So, after telling the Chronicle that they should be ashamed of themselves and ignoring NSR altogether (kinda like how she ignores  both me and the substance of my criticism), I’m ready to talk about the real issues here. Let’s challenge power, not the pawns.

If you’d like to have a conversation about how scholars, administrators, and other invested parties can reimagine academic publishing models so that real currency and not cheap racist/sexist/CIS/ableist currency is being exchanged, drop me a line.

I’m thinking a tweet-up.

Or a G+ chat.

Or real actual face-to-face interaction.

But I’m definitely thinking there’s something better than the model and institutional logic the Chronicle of Higher Education is presenting us with.

If you’re thinking similarly consider asking your library why they still subscribe.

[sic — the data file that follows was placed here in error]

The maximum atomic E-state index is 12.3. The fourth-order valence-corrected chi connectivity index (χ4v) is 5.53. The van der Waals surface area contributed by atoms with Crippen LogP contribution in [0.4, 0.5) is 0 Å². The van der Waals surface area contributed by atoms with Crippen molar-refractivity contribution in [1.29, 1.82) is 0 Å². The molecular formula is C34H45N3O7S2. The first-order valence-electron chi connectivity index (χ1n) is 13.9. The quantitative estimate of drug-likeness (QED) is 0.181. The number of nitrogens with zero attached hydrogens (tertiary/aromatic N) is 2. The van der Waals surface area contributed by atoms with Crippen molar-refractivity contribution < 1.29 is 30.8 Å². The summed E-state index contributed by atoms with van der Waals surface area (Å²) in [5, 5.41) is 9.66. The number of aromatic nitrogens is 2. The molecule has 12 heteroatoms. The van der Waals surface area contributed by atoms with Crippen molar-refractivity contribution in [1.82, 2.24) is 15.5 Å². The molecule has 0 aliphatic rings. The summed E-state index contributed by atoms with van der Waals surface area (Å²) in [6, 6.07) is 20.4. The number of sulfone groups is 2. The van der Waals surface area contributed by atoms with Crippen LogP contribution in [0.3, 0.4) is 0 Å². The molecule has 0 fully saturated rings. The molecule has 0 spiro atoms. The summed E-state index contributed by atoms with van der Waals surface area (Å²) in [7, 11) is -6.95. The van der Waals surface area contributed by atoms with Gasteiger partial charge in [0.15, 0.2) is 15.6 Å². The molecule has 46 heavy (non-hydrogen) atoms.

Consider asking your search committees to reconsider where they publish job ads.

Consider asking your colleagues who publish in CHE to think about that choice.

Or, do nothing at all.

But, forgive me if I go in another direction.

4 thoughts on “The Case of The Chronicle of Higher Education

  1. I am shocked and dismayed by your unprovoked and groundless attacks on King Vitamin, one of the most marginalized and powerless of breakfast cereals. I call on you to publish an immediate retraction. Further, I call for a serious and engaged dialogue about the embedded systems of power that authorize certain cereals as “yummy” while degrading others as “nasty.” I have a petition …

    (Too soon?)